Release Candidate for Windows Thin PC Available
According to an announcement by Microsoft today, the release candidate (RC) version of its Windows Thin PC (WinTPC) solution is available to the public.
The RC is available through the Microsoft Connect portal here (requires Windows Live ID and signup). The final product, or release-to-manufacturing version, will appear in the second quarter of this year, according to the company's announcement.
The RC succeeds the community test preview version that Microsoft released in late March. That release drew "12,000 customers or partners," according to the company's announcement.
Microsoft describes WinTPC as a "locked-down" version of Windows 7 with a smaller footprint, which sounds like the definition of its Windows Embedded operating system product line. It's the successor program to Microsoft's Windows Fundamentals for Legacy PCs solution, which is based on Windows XP Service Pack 3. Organizations can use any PC or laptop capable of running Windows 7 as a thin-client with WinTPC. Two hardware partners, HP and Wyse Technologies, offer new thin-client devices designed to work with WinTPC that run the Windows Embedded operating systems.
WinTPC is a virtual desktop infrastructure solution where the applications are accessed by the end user via a remote server. According to Microsoft's FAQ (PDF), the only applications that are allowed to run on the thin-client devices are remote desktop clients, management applications, security applications and media players. WinTPC can deploy write filters that will prevent the user from saving data to the local device.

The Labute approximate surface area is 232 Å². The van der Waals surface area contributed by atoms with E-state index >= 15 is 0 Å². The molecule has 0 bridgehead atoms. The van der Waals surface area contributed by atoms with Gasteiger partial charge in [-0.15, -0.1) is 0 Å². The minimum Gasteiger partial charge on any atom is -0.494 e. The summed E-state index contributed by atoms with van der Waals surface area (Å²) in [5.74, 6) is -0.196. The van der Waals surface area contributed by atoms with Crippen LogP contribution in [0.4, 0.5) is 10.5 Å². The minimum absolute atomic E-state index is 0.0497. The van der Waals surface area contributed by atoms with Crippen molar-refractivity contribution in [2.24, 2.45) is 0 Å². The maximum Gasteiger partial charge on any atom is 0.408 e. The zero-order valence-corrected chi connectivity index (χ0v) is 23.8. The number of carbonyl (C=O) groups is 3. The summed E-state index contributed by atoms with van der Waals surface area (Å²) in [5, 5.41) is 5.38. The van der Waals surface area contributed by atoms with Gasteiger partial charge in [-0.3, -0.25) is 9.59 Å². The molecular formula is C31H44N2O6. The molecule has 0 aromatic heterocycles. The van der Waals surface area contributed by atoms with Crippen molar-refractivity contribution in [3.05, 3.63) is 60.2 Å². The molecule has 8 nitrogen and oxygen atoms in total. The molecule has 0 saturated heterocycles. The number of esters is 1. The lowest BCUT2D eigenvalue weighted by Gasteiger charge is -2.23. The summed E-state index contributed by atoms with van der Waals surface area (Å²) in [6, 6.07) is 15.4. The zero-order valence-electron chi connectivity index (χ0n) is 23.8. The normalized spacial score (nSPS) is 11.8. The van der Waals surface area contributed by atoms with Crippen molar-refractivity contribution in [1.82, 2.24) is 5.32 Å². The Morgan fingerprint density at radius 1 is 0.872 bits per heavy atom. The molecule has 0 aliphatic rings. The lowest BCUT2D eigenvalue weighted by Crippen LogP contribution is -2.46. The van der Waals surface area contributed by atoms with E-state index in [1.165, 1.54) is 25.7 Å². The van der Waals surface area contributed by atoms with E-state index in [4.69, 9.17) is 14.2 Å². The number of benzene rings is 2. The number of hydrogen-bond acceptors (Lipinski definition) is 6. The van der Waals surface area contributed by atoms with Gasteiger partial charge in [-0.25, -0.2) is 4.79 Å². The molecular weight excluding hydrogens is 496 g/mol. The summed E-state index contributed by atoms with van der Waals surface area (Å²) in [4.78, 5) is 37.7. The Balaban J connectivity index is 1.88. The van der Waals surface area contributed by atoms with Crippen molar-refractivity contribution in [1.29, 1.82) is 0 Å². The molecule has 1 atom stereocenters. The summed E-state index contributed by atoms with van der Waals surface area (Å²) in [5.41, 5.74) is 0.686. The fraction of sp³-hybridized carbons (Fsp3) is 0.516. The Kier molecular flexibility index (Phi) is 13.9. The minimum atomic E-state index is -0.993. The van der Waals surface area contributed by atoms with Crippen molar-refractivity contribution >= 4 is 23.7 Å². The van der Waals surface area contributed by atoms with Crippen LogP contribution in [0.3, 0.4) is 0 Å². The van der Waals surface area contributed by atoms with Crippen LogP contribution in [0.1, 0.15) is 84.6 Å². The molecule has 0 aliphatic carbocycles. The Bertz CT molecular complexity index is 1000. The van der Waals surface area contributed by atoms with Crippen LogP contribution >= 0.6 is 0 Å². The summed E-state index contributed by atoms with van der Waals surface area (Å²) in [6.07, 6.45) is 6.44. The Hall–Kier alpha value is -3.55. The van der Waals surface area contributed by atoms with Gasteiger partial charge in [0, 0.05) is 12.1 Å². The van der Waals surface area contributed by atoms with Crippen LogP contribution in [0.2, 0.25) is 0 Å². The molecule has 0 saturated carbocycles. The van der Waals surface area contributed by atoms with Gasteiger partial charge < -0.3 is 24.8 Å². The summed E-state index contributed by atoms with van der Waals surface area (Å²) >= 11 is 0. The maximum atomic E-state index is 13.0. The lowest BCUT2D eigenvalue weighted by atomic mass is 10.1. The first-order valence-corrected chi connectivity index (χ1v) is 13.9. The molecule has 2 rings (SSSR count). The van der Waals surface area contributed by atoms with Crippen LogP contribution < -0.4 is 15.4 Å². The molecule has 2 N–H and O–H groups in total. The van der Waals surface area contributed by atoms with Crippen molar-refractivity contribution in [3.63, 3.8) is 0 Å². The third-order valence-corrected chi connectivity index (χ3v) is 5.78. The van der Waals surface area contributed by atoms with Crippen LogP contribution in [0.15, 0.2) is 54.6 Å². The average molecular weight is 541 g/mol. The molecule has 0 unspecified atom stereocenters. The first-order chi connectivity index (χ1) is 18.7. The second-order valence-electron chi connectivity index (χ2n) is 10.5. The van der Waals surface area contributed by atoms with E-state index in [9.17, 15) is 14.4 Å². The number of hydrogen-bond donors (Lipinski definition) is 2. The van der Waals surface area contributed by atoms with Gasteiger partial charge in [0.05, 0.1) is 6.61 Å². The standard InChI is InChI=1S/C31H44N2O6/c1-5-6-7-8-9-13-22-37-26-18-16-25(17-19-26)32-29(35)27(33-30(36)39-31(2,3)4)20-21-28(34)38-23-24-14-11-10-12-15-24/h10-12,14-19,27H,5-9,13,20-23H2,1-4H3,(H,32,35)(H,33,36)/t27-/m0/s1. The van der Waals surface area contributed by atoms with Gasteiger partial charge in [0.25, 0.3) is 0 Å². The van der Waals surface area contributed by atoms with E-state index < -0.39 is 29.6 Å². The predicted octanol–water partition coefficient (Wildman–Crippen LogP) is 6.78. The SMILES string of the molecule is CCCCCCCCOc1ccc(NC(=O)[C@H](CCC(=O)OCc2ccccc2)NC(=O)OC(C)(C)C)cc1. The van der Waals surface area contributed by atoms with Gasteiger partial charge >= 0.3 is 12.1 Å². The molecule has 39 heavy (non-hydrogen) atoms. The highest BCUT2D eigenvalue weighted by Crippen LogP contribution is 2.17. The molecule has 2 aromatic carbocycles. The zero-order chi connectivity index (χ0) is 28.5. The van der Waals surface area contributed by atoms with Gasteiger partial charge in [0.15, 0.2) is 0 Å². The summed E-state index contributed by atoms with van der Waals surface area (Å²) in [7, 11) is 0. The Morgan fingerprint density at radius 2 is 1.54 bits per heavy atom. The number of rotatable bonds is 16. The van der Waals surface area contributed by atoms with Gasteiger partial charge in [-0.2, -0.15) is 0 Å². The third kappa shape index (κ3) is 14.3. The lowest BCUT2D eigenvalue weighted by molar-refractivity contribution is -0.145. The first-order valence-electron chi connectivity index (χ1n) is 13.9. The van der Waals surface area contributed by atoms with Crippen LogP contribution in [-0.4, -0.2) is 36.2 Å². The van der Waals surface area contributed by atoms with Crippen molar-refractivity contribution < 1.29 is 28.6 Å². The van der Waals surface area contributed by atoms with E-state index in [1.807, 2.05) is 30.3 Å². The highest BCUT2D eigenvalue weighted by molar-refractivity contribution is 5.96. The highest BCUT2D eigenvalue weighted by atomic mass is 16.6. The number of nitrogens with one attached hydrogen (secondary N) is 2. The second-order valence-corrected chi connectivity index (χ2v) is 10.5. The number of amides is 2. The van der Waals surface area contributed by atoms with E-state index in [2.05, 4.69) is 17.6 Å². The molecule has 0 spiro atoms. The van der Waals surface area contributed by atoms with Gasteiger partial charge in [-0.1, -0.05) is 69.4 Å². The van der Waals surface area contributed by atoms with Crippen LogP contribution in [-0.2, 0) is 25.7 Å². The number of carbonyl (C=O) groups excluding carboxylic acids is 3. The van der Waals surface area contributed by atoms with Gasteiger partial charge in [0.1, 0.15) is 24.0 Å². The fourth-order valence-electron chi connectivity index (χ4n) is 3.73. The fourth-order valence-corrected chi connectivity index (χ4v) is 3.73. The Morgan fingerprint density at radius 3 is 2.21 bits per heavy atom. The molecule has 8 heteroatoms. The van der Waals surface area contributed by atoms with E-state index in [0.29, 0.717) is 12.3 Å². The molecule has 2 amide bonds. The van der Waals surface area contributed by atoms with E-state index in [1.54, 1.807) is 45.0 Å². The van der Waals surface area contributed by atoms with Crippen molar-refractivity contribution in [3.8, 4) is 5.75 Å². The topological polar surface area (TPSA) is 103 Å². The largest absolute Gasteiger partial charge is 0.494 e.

Image deployment and management can be carried out using Microsoft System Center Configuration Manager or PowerShell, according to the FAQ. Windows Update or Windows Server Update Services can be used to deliver OS patches.
WinTPC depends upon the RemoteFX technology that Microsoft released with Windows Server 2008 R2 Service Pack 1. The ability to run WinTPC also depends on having a Software Assurance licensing option in place with Microsoft.
Those organizations wanting to run WinTPC, but lacking Software Assurance, can purchase a Windows Virtual Desktop Access subscription from Microsoft, which provides the Software Assurance licensing benefit needed run WinTPC. However, in that case, the client machines used with WinTPC have to be licensed to run Windows 7 Professional, Business, Enterprise or Ultimate editions, according to Microsoft's FAQ.
Kurt Mackie is online news editor for the 1105 Enterprise Computing Group.